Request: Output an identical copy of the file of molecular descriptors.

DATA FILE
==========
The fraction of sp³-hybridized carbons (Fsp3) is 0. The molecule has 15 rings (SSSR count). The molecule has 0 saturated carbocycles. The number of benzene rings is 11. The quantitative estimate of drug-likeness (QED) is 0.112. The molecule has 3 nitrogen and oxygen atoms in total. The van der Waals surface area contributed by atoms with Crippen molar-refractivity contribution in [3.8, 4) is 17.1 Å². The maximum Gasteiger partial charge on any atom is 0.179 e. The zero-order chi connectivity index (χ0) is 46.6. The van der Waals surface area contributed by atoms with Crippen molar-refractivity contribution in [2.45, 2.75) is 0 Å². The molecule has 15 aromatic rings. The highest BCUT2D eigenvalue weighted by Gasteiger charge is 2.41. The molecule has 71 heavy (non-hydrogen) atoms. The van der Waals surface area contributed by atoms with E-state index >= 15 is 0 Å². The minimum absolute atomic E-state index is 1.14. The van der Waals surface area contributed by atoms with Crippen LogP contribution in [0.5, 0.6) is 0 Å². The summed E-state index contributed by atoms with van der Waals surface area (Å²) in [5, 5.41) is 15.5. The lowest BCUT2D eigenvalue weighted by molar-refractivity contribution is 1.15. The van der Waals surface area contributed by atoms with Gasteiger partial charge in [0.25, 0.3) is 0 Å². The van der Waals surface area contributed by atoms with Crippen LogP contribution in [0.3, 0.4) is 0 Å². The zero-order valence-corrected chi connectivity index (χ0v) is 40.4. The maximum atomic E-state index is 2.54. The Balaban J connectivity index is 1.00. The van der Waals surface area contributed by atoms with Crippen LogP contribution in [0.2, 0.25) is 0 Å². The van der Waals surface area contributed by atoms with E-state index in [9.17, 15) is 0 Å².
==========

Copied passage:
The fraction of sp³-hybridized carbons (Fsp3) is 0. The molecule has 15 rings (SSSR count). The molecule has 0 saturated carbocycles. The number of benzene rings is 11. The quantitative estimate of drug-likeness (QED) is 0.112. The molecule has 3 nitrogen and oxygen atoms in total. The van der Waals surface area contributed by atoms with Crippen molar-refractivity contribution in [3.8, 4) is 17.1 Å². The maximum Gasteiger partial charge on any atom is 0.179 e. The zero-order chi connectivity index (χ0) is 46.6. The van der Waals surface area contributed by atoms with Crippen molar-refractivity contribution in [2.45, 2.75) is 0 Å². The molecule has 15 aromatic rings. The highest BCUT2D eigenvalue weighted by Gasteiger charge is 2.41. The molecule has 71 heavy (non-hydrogen) atoms. The van der Waals surface area contributed by atoms with E-state index >= 15 is 0 Å². The minimum absolute atomic E-state index is 1.14. The van der Waals surface area contributed by atoms with Crippen LogP contribution in [0.5, 0.6) is 0 Å². The summed E-state index contributed by atoms with van der Waals surface area (Å²) in [5, 5.41) is 15.5. The lowest BCUT2D eigenvalue weighted by molar-refractivity contribution is 1.15. The van der Waals surface area contributed by atoms with Gasteiger partial charge in [0.25, 0.3) is 0 Å². The van der Waals surface area contributed by atoms with Crippen LogP contribution in [0.3, 0.4) is 0 Å². The zero-order valence-corrected chi connectivity index (χ0v) is 40.4. The maximum atomic E-state index is 2.54. The Balaban J connectivity index is 1.00. The van der Waals surface area contributed by atoms with Crippen LogP contribution in [0.2, 0.25) is 0 Å². The van der Waals surface area contributed by atoms with E-state index in [9.17, 15) is 0 Å².